Saginaw Grant, a revered elder of the Sac-n-Fox, Iowa, and Otoe-Missouria Nations, discussed these issues on Red Town Radio on May 22 (which can be heard in its entirety here: http://www.blogtalkradio.com/redtownradio).
Grant said that the show was trying to make people laugh and to “show how silly people can be.” He pointed out that Indians make fun of themselves vis-a-vis clowns, chicken dancing, and in other ways.
He also said he had no creative control over the show's content; however, he felt that the humor would have been worse had he not been there. (Also, the crazy stunts mights have been even more dangerous.) He himself was treated with great respect by the makers of the show.
Grant wondered aloud why children were watching MTV and a show meant for adults that comes on at 10pm. He added that while he had no regrets about doing the show, he would not want his own grandchildren to see it.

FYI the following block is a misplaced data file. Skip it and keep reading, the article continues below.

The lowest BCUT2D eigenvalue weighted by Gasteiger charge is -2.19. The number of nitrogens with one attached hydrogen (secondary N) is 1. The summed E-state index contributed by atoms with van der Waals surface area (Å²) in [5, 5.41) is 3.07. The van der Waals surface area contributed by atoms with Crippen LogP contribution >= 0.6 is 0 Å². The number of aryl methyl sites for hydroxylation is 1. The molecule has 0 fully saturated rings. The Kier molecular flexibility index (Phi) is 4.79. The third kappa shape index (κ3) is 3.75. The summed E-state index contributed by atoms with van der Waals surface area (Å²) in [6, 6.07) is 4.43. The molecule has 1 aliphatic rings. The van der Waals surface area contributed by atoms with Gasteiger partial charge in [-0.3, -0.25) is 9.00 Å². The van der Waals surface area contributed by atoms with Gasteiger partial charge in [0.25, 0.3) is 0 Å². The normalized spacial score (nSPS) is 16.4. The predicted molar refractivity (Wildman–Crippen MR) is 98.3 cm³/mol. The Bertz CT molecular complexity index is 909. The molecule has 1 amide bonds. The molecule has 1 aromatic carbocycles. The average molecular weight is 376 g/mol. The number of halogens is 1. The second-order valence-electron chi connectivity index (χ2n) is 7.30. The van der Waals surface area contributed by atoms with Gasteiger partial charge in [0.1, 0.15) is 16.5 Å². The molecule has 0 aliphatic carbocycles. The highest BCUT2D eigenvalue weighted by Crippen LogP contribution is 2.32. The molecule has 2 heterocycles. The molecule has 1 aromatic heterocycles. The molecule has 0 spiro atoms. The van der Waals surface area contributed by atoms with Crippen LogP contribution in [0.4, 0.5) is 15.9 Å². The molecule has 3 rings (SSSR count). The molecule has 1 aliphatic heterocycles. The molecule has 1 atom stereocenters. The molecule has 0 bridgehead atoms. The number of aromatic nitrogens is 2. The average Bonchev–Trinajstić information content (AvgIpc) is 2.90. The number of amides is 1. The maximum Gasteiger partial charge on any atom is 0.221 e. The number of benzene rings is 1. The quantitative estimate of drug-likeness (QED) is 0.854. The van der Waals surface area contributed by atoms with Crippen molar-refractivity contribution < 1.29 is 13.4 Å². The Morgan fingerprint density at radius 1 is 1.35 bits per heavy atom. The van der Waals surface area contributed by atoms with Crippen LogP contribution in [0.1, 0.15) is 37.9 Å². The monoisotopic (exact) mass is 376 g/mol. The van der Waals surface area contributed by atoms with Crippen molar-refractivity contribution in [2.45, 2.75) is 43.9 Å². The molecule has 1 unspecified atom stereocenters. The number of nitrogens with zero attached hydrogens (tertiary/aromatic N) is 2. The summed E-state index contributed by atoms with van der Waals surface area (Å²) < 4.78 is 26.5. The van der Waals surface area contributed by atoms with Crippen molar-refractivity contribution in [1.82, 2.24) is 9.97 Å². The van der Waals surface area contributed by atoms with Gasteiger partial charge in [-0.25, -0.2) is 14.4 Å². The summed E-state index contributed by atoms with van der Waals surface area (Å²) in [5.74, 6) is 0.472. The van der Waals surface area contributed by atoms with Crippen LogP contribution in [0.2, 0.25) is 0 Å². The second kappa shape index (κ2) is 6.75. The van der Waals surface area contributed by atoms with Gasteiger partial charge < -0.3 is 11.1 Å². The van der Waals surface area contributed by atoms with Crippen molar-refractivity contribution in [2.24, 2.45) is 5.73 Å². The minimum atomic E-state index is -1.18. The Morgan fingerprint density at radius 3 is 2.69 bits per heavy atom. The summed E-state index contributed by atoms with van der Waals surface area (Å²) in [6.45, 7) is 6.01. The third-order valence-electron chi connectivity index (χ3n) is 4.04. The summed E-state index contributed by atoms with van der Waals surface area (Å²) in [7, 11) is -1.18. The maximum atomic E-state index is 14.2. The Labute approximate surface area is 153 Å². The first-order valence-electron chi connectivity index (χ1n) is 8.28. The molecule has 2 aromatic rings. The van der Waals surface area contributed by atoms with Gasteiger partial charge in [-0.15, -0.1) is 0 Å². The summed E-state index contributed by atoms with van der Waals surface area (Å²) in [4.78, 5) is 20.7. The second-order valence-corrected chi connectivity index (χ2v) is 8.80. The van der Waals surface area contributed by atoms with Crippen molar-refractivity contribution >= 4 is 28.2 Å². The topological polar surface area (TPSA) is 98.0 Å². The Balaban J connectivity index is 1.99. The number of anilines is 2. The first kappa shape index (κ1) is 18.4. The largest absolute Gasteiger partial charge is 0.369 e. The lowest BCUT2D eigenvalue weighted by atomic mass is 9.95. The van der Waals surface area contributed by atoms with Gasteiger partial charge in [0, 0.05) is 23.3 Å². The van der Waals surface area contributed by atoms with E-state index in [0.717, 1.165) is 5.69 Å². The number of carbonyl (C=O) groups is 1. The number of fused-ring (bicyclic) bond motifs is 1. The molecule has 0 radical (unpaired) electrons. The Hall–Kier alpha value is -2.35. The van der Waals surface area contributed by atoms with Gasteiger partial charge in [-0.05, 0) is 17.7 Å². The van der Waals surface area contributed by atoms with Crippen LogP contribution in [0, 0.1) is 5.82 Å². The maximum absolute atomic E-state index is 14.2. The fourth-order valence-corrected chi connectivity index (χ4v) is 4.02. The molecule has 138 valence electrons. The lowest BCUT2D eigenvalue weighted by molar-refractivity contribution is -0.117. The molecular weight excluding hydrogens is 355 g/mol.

Fairbanks, who phoned into the show, countered that Cowboys and Findians has been repeated in various time slots and that her own children wanted to see it because they saw Saginaw and got excited. (The family turned the show off well before it was over.) She and Grant agreed about the need for parents to monitor their children. "Parents are indeed responsible for monitoring what their own children are watching on television,” she stated, “but we cannot police other viewers all over the world and how they are perceiving what they are watching.”
Grant and Fairbanks seemed to be in agreement on another point as well: had The Dudesons depicted Blacks or any other racial group in that manner, the station would not have gotten away with it.